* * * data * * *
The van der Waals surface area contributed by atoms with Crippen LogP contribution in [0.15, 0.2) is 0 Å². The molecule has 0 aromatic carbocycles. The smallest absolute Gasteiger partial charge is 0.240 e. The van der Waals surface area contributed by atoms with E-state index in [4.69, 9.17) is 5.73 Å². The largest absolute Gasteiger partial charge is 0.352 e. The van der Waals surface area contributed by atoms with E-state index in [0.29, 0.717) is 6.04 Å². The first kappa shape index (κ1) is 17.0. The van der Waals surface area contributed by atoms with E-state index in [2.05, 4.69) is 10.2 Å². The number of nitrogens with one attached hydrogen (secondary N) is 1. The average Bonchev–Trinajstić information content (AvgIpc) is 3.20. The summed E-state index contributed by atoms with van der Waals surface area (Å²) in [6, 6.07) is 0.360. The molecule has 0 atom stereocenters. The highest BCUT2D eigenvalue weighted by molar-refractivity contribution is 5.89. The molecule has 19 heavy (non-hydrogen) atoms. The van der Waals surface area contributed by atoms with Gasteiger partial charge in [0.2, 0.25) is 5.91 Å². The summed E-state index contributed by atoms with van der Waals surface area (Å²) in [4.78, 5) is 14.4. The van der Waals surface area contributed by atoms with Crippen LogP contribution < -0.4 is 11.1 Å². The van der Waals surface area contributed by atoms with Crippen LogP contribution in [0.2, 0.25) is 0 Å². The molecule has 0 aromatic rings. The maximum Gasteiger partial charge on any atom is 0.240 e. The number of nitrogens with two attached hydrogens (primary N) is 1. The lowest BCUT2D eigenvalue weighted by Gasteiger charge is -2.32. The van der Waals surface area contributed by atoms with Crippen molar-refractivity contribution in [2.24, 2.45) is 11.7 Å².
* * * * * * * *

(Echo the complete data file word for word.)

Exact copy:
The van der Waals surface area contributed by atoms with Crippen LogP contribution in [0.15, 0.2) is 0 Å². The molecule has 0 aromatic carbocycles. The smallest absolute Gasteiger partial charge is 0.240 e. The van der Waals surface area contributed by atoms with E-state index in [4.69, 9.17) is 5.73 Å². The largest absolute Gasteiger partial charge is 0.352 e. The van der Waals surface area contributed by atoms with E-state index in [0.29, 0.717) is 6.04 Å². The first kappa shape index (κ1) is 17.0. The van der Waals surface area contributed by atoms with E-state index in [2.05, 4.69) is 10.2 Å². The number of nitrogens with one attached hydrogen (secondary N) is 1. The average Bonchev–Trinajstić information content (AvgIpc) is 3.20. The summed E-state index contributed by atoms with van der Waals surface area (Å²) in [6, 6.07) is 0.360. The molecule has 0 atom stereocenters. The highest BCUT2D eigenvalue weighted by molar-refractivity contribution is 5.89. The molecule has 19 heavy (non-hydrogen) atoms. The van der Waals surface area contributed by atoms with Gasteiger partial charge in [0.2, 0.25) is 5.91 Å². The summed E-state index contributed by atoms with van der Waals surface area (Å²) in [4.78, 5) is 14.4. The van der Waals surface area contributed by atoms with Crippen LogP contribution < -0.4 is 11.1 Å². The van der Waals surface area contributed by atoms with Crippen LogP contribution in [0.2, 0.25) is 0 Å². The molecule has 0 aromatic rings. The maximum Gasteiger partial charge on any atom is 0.240 e. The number of nitrogens with two attached hydrogens (primary N) is 1. The lowest BCUT2D eigenvalue weighted by Gasteiger charge is -2.32. The van der Waals surface area contributed by atoms with Crippen molar-refractivity contribution in [2.24, 2.45) is 11.7 Å².